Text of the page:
Hannibal horse-drawn railway

Bild
© Technisches Museum Wien
Collection Area
Traffic & Transport
Collection
Railways
Exhibition
Mobility
Epoch
1800 - 1849
Related links
Pferdeeisenbahn auf Wikipedia
What could be stranger and more peculiar than a carriage on rails? On show at the Technisches Museum Wien (Vienna Technical Museum) is the Hannibal, one of the world’s last remaining passenger carriages from a horse-drawn railway.

The carriage was built around 1841, modelled on older horse-drawn railways operating in England. The horse-drawn railway line was initially intended for transporting goods. The rails provided a more stable routing than some of the poorly paved roads and tracks in use at the time.

The horse-drawn railway line ran from Linz to Budweis. Already back in 1807, Franz Joseph von Gerstner, a professor of mathematics and mechanical engineering, had suggested setting up a horse-drawn railway line instead of a canal along this key trading route. However, the project was thwarted by armed conflicts, lack of money, and a certain reluctance to take entrepreneurial risks. It was only years later that Gerstner’s son Franz Anton saw the idea through. The first sections of the horse-drawn railway line were finally opened in 1827. Five years later the entire line was in operation.

Soon the stoic draught horses, known as noiker, were pulling not just goods, but passengers, too. Passengers would sit on carriages which looked like mail coaches and travelled through the countryside at a speed of 10 km/h. It took around 13 hours to cover the distance between Budweis and Linz. A little excitement was guaranteed whenever a goods train encountered a passenger train. On the single-track line the passenger train would have to give way. This meant that the passengers had to alight from the train and, combining their forces, lift their carriage off the tracks. Once the goods train had passed, they would lift the carriage back onto the tracks and continued on their journey.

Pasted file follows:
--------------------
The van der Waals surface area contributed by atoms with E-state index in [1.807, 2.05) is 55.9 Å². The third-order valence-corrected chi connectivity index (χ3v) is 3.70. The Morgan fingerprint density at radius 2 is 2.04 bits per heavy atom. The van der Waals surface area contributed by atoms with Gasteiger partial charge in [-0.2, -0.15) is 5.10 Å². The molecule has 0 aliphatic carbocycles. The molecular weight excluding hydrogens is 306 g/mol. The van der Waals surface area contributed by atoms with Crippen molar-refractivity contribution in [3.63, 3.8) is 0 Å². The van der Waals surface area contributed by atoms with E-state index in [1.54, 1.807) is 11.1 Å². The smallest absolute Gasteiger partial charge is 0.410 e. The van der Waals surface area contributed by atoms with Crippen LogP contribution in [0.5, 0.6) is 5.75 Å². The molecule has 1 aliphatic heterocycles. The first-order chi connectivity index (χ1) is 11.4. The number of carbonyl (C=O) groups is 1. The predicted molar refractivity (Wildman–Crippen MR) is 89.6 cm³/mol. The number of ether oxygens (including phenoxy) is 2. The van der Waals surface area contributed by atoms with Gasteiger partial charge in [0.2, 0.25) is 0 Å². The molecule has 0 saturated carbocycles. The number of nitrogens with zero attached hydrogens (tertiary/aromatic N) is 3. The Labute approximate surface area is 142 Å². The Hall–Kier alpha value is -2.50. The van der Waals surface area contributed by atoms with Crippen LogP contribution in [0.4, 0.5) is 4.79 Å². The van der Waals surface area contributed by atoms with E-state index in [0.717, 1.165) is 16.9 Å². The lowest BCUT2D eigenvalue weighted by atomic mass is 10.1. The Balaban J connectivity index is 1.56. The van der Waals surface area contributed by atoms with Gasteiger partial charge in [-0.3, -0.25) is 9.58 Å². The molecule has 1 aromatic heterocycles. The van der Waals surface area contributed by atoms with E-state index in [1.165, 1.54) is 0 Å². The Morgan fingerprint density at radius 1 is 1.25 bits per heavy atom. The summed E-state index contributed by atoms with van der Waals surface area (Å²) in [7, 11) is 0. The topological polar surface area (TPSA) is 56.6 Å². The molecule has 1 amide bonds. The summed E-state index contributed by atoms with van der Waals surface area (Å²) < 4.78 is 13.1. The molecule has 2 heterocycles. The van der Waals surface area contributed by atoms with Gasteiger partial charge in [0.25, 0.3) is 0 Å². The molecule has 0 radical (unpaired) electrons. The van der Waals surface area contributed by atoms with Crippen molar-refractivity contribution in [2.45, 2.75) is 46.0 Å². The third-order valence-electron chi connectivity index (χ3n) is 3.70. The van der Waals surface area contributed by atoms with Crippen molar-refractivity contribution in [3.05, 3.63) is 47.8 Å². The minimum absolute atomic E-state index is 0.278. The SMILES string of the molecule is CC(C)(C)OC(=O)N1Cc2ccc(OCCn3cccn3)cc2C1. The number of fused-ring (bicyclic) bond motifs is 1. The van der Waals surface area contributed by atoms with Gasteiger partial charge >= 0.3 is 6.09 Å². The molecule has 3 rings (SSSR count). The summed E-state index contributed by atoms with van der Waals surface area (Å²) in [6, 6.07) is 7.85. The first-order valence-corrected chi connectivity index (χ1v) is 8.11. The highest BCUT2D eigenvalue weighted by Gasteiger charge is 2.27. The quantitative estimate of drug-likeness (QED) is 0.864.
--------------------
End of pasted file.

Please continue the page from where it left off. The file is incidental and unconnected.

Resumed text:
The horse-drawn railway came to an end after 40 years, in 1872, and was replaced entirely by steam locomotives – to the relief, it should be said, of not just the draught horses.

Inv.Nr. 40077

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